The main body of the overboot is constructed from a nylon-faced neoprene material. The nylon-facing offers abrasion resistance while the 3mm neoprene insulates your foot from the cold. There is a very thin but tough, textured sole that is great for gripping snowshoe decks and ski bindings. The Shortie collar is a soft, stretchy, knitted affair that is really comfortable and conforms well to the cuff of your chosen footwear. Super chunky YKK zippers may seem like overkill to the UL'ers amongst you but you'll be thankful of them when trying to pull the overboots on whilst wearing mittens! Behind the zip is wide, comfortable neoprene flap that prevents snagging and cushions against the zip.

The overboots were perfectly sized to fit over my Crispi NNN-BC ski boots. I also tried them over my Montrail mids and Inov-8 330 trail runners that I would use whilst using snowshoes and they fitted well. The fit can be further customised using various insoles or even the Forty Below Simple Slipper. My size Large overboots weigh in at 346g for the pair.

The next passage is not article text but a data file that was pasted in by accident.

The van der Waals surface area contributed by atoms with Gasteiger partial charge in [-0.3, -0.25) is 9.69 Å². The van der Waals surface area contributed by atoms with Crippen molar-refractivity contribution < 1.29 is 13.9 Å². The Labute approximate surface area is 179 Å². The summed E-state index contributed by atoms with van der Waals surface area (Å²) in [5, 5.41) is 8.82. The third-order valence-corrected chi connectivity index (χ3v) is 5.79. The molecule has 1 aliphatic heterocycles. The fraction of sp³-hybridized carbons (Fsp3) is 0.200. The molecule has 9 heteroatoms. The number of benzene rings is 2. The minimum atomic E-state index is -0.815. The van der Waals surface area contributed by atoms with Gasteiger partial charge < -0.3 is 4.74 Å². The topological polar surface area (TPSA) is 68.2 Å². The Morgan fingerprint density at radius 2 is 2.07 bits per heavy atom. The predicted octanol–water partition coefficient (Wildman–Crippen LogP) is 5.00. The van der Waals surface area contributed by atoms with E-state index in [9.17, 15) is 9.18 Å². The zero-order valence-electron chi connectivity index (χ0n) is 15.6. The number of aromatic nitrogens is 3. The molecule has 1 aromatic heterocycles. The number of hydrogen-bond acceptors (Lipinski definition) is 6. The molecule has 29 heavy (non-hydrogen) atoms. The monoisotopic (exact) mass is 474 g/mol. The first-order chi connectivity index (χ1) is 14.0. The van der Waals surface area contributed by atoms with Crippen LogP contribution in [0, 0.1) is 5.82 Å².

Light Energy TR Overboots and ski bindings:

During discussions with Joel I enquired about using the overboots with Nordic ski bindings. The problem with Nordic boots and bindings is that they require holes to be cut in the sole of the overboot for the binding and boot to connect. Joel assured me that the tough fabric used on the sole would allow them to be customised depending on which binding system you use (NNN, NNN-BC, SNS, SNS-BC, etc, etc). The key is to use very sharp scissors and follow the 'measure twice, cut once' philosophy! I started by cutting a small rectangle so that just the binding bar was exposed but found that the binding engaged far easier by opening the aperture to allow more of the binding plate to engage with the grooves on the sole unit. For those rocking AT/ski-mountaineering set-ups then Forty Below also offer the Fresh Tracks model that will work better with Dynafit type bindings.